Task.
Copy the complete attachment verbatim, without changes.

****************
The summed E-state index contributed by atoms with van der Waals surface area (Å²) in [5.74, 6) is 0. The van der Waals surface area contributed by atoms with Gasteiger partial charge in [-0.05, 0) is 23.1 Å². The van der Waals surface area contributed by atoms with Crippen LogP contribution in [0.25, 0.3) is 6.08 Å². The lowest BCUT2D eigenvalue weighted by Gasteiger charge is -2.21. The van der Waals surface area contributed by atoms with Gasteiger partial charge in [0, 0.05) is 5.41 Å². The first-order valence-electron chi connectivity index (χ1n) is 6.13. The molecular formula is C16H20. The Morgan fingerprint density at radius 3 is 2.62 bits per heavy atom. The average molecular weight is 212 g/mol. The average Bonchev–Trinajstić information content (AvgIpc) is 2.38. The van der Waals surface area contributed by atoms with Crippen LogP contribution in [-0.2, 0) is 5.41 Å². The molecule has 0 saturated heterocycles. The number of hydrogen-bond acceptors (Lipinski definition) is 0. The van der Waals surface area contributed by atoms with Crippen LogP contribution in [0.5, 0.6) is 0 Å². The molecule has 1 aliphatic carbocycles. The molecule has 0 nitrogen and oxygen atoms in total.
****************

The summed E-state index contributed by atoms with van der Waals surface area (Å²) in [5.74, 6) is 0. The van der Waals surface area contributed by atoms with Gasteiger partial charge in [-0.05, 0) is 23.1 Å². The van der Waals surface area contributed by atoms with Crippen LogP contribution in [0.25, 0.3) is 6.08 Å². The lowest BCUT2D eigenvalue weighted by Gasteiger charge is -2.21. The van der Waals surface area contributed by atoms with Gasteiger partial charge in [0, 0.05) is 5.41 Å². The first-order valence-electron chi connectivity index (χ1n) is 6.13. The molecular formula is C16H20. The Morgan fingerprint density at radius 3 is 2.62 bits per heavy atom. The average molecular weight is 212 g/mol. The average Bonchev–Trinajstić information content (AvgIpc) is 2.38. The van der Waals surface area contributed by atoms with Crippen LogP contribution in [-0.2, 0) is 5.41 Å². The molecule has 0 saturated heterocycles. The number of hydrogen-bond acceptors (Lipinski definition) is 0. The van der Waals surface area contributed by atoms with Crippen LogP contribution in [0.5, 0.6) is 0 Å². The molecule has 1 aliphatic carbocycles. The molecule has 0 nitrogen and oxygen atoms in total.